Q&A with the CEO — Ed Jimenez

Curious to know what’s on the mind of our UF Health Shands CEO?

During a recent stop at UF Health Shands Cancer Hospital Surgical/Trauma ICU 4 West, Ed Jimenez visited with (from left) Ali Ataya, M.D., UF College of Medicine pulmonologist and an assistant professor of medicine; Trina Bala, M.S.N., ARNP, UF College of Medicine trauma/acute care surgery; Kristi Medlock, R.N., Surgical/Trauma ICU 4 West nurse; and Spencer Hyde, M.D., UF College of Medicine anesthesiology resident.


We caught up with CEO Ed Jimenez and asked him several questions for this edition of News+Notes. See how to submit your question at the bottom of the page!

How do cases like the successful separation of conjoined twins impact you personally?

Toward the end of the year, I was touring the UF Health Congenital Heart Center and introduced Dr. Bleiweis* and other staff members to my guest. Out of the corner of my eye, I saw a little girl running down the hall. The next thing I knew, she wrapped herself around Dr. Bleiweis’ leg. He looked down at her, said hi, hugged her and she ran back to her parents, who were walking down the hall. As they came into focus, I realized it was the parents of the conjoined twins who were separated here and the child was the twins’ older sister. I asked the family, ‘How are the girls?’ They had big smiles on their faces and were elated that the twins were doing fine and they were thrilled to be back to see their ‘friend’ Dr. Bleiweis and his team. This interaction told me all I needed to know about the care we provided the family. This is why we do what we do.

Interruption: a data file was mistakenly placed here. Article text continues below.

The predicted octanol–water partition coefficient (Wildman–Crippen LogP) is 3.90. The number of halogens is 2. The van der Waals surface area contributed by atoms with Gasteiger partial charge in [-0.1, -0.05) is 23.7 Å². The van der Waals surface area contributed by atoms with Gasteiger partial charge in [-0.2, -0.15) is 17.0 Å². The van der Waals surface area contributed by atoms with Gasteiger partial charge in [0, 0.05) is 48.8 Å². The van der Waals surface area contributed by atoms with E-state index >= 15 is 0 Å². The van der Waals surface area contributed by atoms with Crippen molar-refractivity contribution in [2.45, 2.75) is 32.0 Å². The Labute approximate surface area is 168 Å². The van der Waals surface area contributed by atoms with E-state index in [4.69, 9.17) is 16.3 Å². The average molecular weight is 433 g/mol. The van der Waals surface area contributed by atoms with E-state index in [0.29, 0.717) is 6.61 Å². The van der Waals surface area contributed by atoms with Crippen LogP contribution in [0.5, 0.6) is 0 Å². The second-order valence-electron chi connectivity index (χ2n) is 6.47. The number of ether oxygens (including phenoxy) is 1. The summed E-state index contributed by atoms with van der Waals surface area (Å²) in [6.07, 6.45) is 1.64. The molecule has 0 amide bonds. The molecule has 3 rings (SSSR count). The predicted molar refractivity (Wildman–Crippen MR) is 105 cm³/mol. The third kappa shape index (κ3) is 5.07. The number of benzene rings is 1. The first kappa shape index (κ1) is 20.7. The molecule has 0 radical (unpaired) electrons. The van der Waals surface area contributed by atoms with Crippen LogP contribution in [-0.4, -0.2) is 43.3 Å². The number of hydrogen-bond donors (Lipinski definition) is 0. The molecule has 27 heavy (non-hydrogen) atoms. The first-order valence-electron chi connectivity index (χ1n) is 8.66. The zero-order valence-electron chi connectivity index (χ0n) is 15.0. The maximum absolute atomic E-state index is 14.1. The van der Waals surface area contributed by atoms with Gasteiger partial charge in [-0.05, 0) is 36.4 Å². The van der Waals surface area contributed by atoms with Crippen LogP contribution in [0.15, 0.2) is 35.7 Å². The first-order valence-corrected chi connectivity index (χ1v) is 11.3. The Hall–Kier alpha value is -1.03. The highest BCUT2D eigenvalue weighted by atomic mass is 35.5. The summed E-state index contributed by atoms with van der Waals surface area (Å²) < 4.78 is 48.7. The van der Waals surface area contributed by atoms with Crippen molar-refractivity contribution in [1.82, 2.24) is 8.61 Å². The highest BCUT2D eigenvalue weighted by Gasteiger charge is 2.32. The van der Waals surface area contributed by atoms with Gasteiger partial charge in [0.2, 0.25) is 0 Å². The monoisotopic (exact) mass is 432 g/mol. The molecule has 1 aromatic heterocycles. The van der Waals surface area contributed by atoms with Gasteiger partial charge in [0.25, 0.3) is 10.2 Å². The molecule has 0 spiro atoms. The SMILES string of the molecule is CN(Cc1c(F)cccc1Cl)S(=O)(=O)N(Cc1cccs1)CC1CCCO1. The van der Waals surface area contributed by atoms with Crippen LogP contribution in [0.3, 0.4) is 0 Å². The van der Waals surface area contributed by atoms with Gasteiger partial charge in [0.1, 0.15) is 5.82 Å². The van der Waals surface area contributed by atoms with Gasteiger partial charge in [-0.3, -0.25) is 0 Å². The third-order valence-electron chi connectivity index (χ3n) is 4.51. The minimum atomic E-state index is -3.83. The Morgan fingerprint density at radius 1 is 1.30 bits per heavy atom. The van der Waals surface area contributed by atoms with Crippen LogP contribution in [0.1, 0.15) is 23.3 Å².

*Mark Bleiweis, M.D., is UF College of Medicine pediatric and congenital cardiovascular surgery chief and UF Health Congenital Heart Center director. Turn to page 4 to learn more about the successful separation of these conjoined twins here at UF Health.

Why is it important for our organization to offer employees career development opportunities?

I’m a mentor at heart. I gain great satisfaction when I see people advance to their fullest potential. On some level, I’m a poster child for career advancement. When I was 16 my friends were getting jobs at the grocery store, working for landscape companies and cleaning pools — I became a hospital transporter because I was passionate about health care. To see where my road led shows that everybody has a chance to fulfill their potential if they find a career they truly enjoy. We work for an organization where we’re not afraid to give people a chance to advance and rise, and we’re committed to listening. This place is a family and that environment creates the right foundation for employees to grow and develop. We want people to take advantage of the career advancement opportunities here and to be hungry to do a great job because their next job or promotion might be right around the corner here at UF Health.

In this issue, learn more about several programs to help you advance your career — R.N. to B.S.N. (page 12), pharmacy technician training (page 13) and tuition reimbursement (page 22).

Want to submit a question? Email taylt@shands.ufl.edu and we’ll consider it for an upcoming edition.